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Comparison of Virginia Woolf by Albee and The Tempest

Uploaded by xsparklyvix on Sep 06, 2005

“A drama of lost illusions, of bitter wisdom and fragile hope.”

How appropriate is this description of the two plays you have studied?

Shakespeare and Albee have both used the purging of artifices to create a changed future for all characters. Although forced, these allow the possibility of a greater future based upon truth and reality rather than facades.
The breaking down of illusions is essential in both plays in order to create a new beginning. In ‘Who’s Afraid of Virginia Woolf’ George’s exorcism of their illusionary son ‘Dominus Vobiscum’ removes the symbolic figure they have created in order to cover up their insecurity of not having a child. By purging their lives of this child it forces both George and Martha to confront these inadequacies of being unable to have children. Shakespeare uses a similar exorcism in ‘The Tempest’ in order to show, akin to Albee, that in using an illusion you are avoiding reality and in this the truth. Prospero orchestrates illusions throughout ‘The Tempest’ in order to delude the other characters into feeling emotions such as guilt and anxiety. Through the use of his agent, Ariel, he creates a banquet designed to emote remorse for Antonio and Sebastian for their usurpation of the Dukedom. By renouncing these powers at the end of the play Prospero is accepting a life of reality without his ‘secret studies’. Prospero and George are alike in their role as the ringmaster of the removal of the illusions. Both characters felt compelled to act in this way in order to start a new foundation based upon truth.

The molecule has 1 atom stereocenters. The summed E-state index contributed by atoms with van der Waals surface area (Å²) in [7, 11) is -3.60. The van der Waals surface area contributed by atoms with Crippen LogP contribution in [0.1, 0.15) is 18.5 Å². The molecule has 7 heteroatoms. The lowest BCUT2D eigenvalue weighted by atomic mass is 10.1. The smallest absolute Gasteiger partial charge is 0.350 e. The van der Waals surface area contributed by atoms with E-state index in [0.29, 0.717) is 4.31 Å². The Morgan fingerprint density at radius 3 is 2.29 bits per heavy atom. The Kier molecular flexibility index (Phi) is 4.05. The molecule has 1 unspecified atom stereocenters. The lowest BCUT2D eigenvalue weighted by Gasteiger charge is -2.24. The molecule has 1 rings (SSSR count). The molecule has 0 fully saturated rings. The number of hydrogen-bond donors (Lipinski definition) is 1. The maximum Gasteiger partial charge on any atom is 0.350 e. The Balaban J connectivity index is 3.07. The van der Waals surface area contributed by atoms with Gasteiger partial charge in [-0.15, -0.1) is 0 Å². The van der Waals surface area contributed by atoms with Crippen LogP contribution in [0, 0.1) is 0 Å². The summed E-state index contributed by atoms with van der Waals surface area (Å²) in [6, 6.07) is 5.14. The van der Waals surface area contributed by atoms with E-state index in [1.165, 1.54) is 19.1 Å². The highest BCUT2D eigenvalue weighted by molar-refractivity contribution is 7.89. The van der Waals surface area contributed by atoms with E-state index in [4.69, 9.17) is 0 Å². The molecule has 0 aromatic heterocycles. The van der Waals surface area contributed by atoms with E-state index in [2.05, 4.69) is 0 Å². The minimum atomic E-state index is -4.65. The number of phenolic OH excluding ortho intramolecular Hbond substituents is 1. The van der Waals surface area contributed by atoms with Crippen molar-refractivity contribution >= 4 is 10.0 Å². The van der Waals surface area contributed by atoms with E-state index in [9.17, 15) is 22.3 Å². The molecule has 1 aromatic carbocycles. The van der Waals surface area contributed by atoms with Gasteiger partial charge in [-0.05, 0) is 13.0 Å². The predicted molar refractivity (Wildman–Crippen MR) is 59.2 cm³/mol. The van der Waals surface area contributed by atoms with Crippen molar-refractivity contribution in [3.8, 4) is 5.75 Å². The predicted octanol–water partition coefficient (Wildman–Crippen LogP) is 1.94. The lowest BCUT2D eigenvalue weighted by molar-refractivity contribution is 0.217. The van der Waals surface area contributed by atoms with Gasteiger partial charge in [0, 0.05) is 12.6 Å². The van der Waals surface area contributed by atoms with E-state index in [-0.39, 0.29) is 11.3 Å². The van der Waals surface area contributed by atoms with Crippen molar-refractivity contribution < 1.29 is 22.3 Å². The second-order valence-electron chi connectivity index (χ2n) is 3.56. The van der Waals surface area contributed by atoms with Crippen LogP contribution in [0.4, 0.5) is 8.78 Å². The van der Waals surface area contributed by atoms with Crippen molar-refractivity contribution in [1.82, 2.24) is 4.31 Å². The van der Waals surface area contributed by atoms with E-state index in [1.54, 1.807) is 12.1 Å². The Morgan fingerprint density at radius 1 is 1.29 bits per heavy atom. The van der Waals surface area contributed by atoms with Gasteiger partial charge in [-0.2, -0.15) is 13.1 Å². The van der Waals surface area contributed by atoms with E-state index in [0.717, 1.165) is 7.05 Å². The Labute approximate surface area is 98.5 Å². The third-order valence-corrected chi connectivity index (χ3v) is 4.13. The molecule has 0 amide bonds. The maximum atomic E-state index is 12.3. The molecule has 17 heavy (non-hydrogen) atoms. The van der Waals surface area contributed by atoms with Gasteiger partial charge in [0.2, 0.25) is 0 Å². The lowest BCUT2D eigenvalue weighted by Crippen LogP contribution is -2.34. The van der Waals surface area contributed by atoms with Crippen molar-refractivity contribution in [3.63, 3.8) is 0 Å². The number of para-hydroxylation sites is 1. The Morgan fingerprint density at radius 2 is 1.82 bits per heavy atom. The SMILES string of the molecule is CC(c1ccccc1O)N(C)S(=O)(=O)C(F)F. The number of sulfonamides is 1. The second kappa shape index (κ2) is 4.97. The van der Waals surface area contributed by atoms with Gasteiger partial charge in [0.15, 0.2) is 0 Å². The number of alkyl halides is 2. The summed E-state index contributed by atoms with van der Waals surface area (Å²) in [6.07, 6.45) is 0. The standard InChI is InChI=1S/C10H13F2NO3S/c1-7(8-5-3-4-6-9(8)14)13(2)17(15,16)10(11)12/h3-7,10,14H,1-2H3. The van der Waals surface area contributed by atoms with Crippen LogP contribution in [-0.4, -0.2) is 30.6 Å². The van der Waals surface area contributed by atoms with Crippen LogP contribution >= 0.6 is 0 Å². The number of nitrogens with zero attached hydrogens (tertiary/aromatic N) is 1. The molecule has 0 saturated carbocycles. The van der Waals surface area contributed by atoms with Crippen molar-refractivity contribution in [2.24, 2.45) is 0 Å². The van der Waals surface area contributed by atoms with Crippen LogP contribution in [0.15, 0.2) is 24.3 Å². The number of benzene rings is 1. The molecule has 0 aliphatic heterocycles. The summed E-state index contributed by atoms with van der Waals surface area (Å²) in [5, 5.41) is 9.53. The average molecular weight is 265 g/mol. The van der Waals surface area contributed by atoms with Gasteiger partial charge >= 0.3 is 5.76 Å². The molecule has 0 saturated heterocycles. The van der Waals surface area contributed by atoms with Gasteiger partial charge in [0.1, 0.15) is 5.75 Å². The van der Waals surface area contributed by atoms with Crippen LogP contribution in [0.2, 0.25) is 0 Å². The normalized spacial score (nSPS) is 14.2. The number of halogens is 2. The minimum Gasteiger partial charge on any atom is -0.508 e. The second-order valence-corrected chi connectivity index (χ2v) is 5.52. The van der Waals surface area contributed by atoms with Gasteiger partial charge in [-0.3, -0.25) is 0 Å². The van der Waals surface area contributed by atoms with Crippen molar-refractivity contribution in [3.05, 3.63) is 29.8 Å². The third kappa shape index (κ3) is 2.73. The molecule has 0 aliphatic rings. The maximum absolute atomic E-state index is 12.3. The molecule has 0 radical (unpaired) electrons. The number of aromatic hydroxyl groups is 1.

Yet, the reactions of others to these actions are strongly contrasted between the two plays. In ‘Who’s Afraid of Virginia Woolf’ Martha is unable to cope with life full of veracity ‘Truth or Illusion, George. Doesn’t it matter to you…at all?’ The child enabled her to feel complete and adequate in an American pressurised society she struggles to cope with. In disparity, the female lead in ‘The Tempest’ Miranda embraces her new way of life ‘O Brave New World’. Having lived in a life of illusions (shown in her enforced sleep by Ariel at the outset of the play, to allow Prospero to converse in secret) she welcomes change.
In brutally revealing these illusions to all the characters in both plays, Albee and Shakespeare show how for all characters life has changed irreversibly. However, despite being changes based on...

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Uploaded by:   xsparklyvix

Date:   09/06/2005

Category:   Plays

Length:   5 pages (1,017 words)

Views:   7906

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